On December 7, 2017, Judge Rudoph Contreras was recused from the Michael Flynn case. Contreras was the judge who took Flynn’s guilty plea:

Clarice Feldman wrote an interesting article about this on February 13, 2018:

“as the evidence mounts that the warrant was improperly granted, someone – perhaps the chief judge of the district – removed him from further participation in the case, likely because Contreras approved the warrant and its extension.  If the warrant was improperly issued, all the evidence it garnered is tainted.”

One will note thatJudge Emmet G. Sullivan was the judge who tossed out the felony conviction of Ted Stevens.  Sadly this happened after Stevens had died.  The Judge reamed the prosecutors for failing to produce evidence that would have exonerated Stevens.  He also changed the way he did things.  He no longer expected federal prosecutors to do the right thing, the started demanding it in writing.  In this case on December 12, 2017, shortly after this case was assigned to him he compelled the prosecution to immediately turn over all exculpatory material regarding this case:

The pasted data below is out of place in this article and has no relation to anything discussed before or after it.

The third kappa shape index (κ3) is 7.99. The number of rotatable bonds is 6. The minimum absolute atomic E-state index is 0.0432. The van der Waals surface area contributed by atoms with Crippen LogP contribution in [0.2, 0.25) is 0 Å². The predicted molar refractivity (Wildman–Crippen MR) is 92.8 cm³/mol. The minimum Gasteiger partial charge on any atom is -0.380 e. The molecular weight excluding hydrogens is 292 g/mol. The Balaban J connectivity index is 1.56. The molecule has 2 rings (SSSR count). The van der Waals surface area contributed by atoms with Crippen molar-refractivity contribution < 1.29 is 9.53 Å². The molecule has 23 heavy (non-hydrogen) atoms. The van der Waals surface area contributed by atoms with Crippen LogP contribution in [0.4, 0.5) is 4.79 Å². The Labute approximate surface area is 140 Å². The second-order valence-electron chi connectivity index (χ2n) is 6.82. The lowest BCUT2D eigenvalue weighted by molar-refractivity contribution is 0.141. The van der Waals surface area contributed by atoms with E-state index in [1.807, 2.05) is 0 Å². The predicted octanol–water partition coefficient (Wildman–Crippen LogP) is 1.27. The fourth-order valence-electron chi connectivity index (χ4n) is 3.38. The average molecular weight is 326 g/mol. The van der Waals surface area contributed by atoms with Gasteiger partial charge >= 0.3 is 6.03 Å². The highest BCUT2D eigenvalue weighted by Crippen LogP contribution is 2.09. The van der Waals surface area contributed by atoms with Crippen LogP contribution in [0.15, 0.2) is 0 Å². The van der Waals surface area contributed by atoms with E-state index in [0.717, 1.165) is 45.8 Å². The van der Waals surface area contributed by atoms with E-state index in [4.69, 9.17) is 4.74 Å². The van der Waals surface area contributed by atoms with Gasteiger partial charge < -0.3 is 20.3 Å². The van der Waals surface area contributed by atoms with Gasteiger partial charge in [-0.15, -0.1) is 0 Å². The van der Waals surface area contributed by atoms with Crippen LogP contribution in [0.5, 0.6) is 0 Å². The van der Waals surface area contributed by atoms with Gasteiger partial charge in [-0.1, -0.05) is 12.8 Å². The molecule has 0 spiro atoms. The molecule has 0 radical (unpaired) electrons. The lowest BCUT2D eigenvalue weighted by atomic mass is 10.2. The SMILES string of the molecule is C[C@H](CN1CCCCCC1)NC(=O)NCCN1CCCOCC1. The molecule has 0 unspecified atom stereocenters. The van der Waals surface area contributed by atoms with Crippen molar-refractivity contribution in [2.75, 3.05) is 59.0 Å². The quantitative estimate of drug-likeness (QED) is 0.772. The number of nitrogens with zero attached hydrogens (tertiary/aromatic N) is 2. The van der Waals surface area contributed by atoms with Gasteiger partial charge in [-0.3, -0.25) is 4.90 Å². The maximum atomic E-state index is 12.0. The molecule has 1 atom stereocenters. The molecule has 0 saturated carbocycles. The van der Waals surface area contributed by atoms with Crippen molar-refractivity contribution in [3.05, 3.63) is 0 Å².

“Finally, if the government has identified any information which is favorable to the defendant but which the government believes is not material, the government shall submit the material to the Court for in camera review.”

On January 31, 2018, the sentencing hearing for Michael Flynn was delayed at the request of Special Counsel Robert Mueller:

So was the case regarding George papadopoulos which was delayed from February to mid-April.  Note that both men are charged with lying to the FBI.  If the Nunes and Grassley memos are accurate, the FBI may have lied to the FISA court.  How exactly do you convict someone for allegedly lying to someone who has shredded their own credibility?  Remember the FBI does not record interviews so the “lied to the FBI” allegation is totally dependent on the credibility of the 302 documents.

The main stream media is totally ignoring this.  That is further evidence that this really matters.


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